ravi45722 has asked for the wisdom of the Perl Monks concerning the following question:

I am giving a small snippet of my code. I am pushing elements into the hash in this way.

$main_hash{"query"}{"filtered"}{"query"}{"bool"}{"must"} = \@file_arra +y; $main_hash{"query"}{"filtered"}{"filter"} = $condition_array[(int($con +dition)-1)];

I need the query in the first place. But getting the filter in the first place. How to bind the query in first place???? Expected output (After changing into JSON):

{ "query": { "filtered": { "query": { "bool": { "must": [ {"wildcard": { "path": "/home/GEMS/CDRS/Delivery/ravi_16051820*.log" } } ] } }, "filter": { "bool": { "should": [ { "term": { "OrigInterface": "SMPP" } }, { "term": { "OrigInterface": "SMPP" } } ] } } } } }

Actual output

{ "query": { "filtered": { "filter": { "bool": { "should": [ { "term": { "OrigInterface": "SMPP" } }, { "term": { "OrigInterface": "SMPP" } } ] } }, "query": { "bool": { "must": [ {"wildcard": { "path": "/home/GEMS/CDRS/Delivery/ravi_16051820*.log" } } ] } } } } }

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Re: Maintainance of element order in hash
by hippo (Chancellor) on Sep 29, 2016 at 12:50 UTC

      In seen  Tie::IxHash but in this I am seeing only key pair value. But I dont understand how to give nested hashes into it. Can you write a small snipplet for the above example using Tie::Ixhash

        I dont understand how to give nested hashes into it
        #!/usr/bin/env perl # Hash order maintained use strict; use warnings; use Test::More tests => 1; use Tie::IxHash; tie my %foo, 'Tie::IxHash'; $foo{a} = [3, 2, 1]; $foo{b} = { s => 'senatus', p => 'populus', q => 'que', r => 'romanus' + }; is_deeply ([keys %foo], [qw/a b/], 'Order retained');

        and see perldsc for how to use nested data structures generally.

Re: Maintainance of element order in hash
by jellisii2 (Hermit) on Sep 29, 2016 at 13:02 UTC
Re: Maintainance of element order in hash
by davido (Cardinal) on Sep 30, 2016 at 05:12 UTC

    Are you absolutely committed to relying on JSON objects preserving order? If your design mandates that to be the case, you would be better off making your filtered element contain an array of objects rather than object elements. This is a problem that my be solved by one level of indirection.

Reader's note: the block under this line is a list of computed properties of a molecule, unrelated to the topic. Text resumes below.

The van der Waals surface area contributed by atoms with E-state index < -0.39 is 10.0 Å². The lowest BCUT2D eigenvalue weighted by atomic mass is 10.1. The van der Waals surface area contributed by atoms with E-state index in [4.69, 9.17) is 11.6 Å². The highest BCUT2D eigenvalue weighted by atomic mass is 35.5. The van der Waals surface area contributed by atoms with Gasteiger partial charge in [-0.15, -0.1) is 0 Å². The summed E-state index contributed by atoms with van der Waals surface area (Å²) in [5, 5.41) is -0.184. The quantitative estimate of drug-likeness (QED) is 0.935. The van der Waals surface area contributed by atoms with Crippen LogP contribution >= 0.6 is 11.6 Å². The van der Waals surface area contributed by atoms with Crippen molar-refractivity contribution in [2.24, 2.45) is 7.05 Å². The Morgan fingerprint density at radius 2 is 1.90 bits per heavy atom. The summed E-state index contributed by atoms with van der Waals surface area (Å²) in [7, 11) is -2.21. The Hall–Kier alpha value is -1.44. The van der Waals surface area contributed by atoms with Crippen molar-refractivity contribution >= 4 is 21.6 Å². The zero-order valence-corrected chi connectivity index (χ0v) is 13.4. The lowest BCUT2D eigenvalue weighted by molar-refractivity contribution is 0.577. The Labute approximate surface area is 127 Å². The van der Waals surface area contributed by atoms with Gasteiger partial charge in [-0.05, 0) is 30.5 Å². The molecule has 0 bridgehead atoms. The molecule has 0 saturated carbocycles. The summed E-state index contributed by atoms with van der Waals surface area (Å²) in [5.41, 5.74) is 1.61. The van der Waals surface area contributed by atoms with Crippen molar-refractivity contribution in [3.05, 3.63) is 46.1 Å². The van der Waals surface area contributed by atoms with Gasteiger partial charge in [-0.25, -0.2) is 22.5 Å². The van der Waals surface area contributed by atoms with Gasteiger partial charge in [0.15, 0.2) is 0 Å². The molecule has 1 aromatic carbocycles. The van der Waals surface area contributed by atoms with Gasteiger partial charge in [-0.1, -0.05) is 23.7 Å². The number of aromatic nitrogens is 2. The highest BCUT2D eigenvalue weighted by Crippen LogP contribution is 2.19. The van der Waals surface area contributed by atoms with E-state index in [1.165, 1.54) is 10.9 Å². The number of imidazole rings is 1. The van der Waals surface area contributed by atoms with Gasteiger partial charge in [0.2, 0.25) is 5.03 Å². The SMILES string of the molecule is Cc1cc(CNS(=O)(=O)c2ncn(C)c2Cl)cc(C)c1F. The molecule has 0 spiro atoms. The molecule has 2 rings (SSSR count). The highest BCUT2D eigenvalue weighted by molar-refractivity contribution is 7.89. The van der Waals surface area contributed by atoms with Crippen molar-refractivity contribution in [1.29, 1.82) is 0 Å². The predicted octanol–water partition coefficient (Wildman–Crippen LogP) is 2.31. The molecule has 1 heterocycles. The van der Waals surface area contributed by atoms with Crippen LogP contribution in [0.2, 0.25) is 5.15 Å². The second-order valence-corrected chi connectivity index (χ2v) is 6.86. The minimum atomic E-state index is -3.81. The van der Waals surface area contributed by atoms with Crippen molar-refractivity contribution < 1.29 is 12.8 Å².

If there is any possibility that you can annul your marriage to a design that requires ordered JSON objects, I think you should give that possibility due consideration.

    Here are a few reasons why:

    • Wikipedia: Object: an unordered collection of name/value pairs...
    • JSON.org states, "An object is an unordered set of name/value pairs."
    • The ECMA standard is silent on defining object ordering, but is explicit in asserting that arrays are ordered.
    • RFC4627 does not define how objects are to be ordered, and therefore makes no guarantees. It does, however, mandate that a JSON parser MUST accept all texts that conform to the JSON grammar. It stands to reason, then, that all conforming JSON parsers do not need to be sensitive to object ordering.
    • RFC7159 again omits any guarantees about object order, and goes so far as to include this advice:
      "JSON parsing libraries have been observed to differ as to whether or not they make the ordering of object members visible to calling software. Implementations whose behavior does not depend on member ordering will be interoperable in the sense that they will not be affected by these differences.

    Perl's hashes have a high degree of parity with JSON objects. Standard Perl hashes do not maintain any concept of static order. You can tie a Perl hash to a class that maintains order, but in doing so you make tradeoffs, giving away speed and memory for reliable ordering. Is it worth the tradeoff? If so, you may need to also rethink the serialization format you are using, because JSON isn't guaranteed to serialize and deserialize objects in any particular order. Any guarantees would have to come from the implementation. As an example, JSON parsers such as JSON::XS allow you to specify canonical ordering for object keys. But canonical is used to mean a sorted order. Not a user-specified order.